The Hoover Institution’s media roundtable on Monday featured some of its top political experts just as the 2018 midterm elections heat up.
The discussion, “Outside the Beltway,” came fifty days before the November 6 elections that may determine which party controls Congress. Subjects discussed included political polarization, polling, the Democrats’ chances of taking over the House, election analyses, foreign and domestic policy, California politics, and the 2020 campaign.
The event drew twenty-five members of the national media from a variety of print and broadcast outlets, including, the New York Times, Wall Street Journal, Associated Press, Washington Post, Washington Examiner, Los Angeles Times, Politico, ABC, CBS, NBC, and CNN.
In his remarks, Fiorina discussed “party sorting,” and how while the overall distribution of public opinion has not changed, specific dimensions of it have become more highly correlated with partisanship.
What reinforces the difficulty of working together is the close party balance, because neither party enjoys majority support, he noted.
Also, partisanship is strongest among the “political class”— party elites and activists, Fiorina said. Those are the people on cable TV shows debating politics and driving media narratives.
But most Americans are working, raising their families, and otherwise going about their daily lives—not attending political rallies or paying much attention to the battles being fought by political elites, he added. Today, many ordinary voters, especially the younger generations, consider the major party system too ideological.
“We have an old party system,” Fiorina, noting that an opportunity may exist for a third party, except that Donald Trump basically filled that need in the 2016 election as both party elites did not support him; but in the end, he had support of enough rank-and-file voters to win the election.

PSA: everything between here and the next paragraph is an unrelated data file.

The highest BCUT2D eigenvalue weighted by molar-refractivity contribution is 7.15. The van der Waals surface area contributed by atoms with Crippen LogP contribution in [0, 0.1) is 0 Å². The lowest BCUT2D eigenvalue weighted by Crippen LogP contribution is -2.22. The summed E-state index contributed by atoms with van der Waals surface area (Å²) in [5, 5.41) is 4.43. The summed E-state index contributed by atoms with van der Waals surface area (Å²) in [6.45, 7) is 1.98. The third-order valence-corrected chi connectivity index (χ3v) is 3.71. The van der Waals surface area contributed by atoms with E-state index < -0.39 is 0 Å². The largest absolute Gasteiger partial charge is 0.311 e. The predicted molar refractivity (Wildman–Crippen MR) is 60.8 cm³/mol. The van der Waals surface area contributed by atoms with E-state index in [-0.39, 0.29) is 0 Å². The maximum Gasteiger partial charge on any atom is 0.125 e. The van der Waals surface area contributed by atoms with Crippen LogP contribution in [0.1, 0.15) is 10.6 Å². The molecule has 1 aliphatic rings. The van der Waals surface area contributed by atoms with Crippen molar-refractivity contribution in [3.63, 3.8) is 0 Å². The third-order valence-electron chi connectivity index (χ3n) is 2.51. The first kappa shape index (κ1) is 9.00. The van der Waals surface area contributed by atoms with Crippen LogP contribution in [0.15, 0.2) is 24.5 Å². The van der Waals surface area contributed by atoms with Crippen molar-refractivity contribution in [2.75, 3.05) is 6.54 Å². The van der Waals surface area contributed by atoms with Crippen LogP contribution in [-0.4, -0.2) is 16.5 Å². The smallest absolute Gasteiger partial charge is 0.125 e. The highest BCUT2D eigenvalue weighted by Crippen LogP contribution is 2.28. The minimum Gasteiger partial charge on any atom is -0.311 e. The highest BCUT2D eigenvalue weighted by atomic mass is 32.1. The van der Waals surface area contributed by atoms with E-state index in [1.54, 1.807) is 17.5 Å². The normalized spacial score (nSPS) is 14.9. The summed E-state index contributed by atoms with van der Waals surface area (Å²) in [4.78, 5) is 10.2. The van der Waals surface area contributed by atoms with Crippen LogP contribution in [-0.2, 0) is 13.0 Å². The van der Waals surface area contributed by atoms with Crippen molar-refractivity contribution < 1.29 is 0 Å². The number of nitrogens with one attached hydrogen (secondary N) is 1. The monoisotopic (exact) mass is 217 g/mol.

Rivers described the current state of polling and how it’s changed through the years—for example, in this age of cellphones, telephone surveys are much more difficult in terms of response rates than when only landline phones existed.
The 2016 election, when Trump won the electoral college while Hillary Clinton prevailed in the popular vote, raised many questions about forecast polling, he acknowledged. “There were a lot of state-level misses.”
Voter turnout is a critical factor in election results and a reason why some pre-election polls may miss the mark, he added. For example, some people who tell a phone surveyor they are likely to vote may not do so on election day. “Turnout modeling is more difficult and important for accurate predictions.”
Rivers also pointed out that the national popular vote—measured best by the generic ballot—is quite different than the ultimate electoral college votes.
But state and congressional polling is much harder because it is afflicted with smaller sample sizes, poor population estimates, unreliable party identification distribution, and inaccurate turnout forecasting, according to Rivers.
Also, he added, “The bad news is that national polling is nearly useless for midterms.”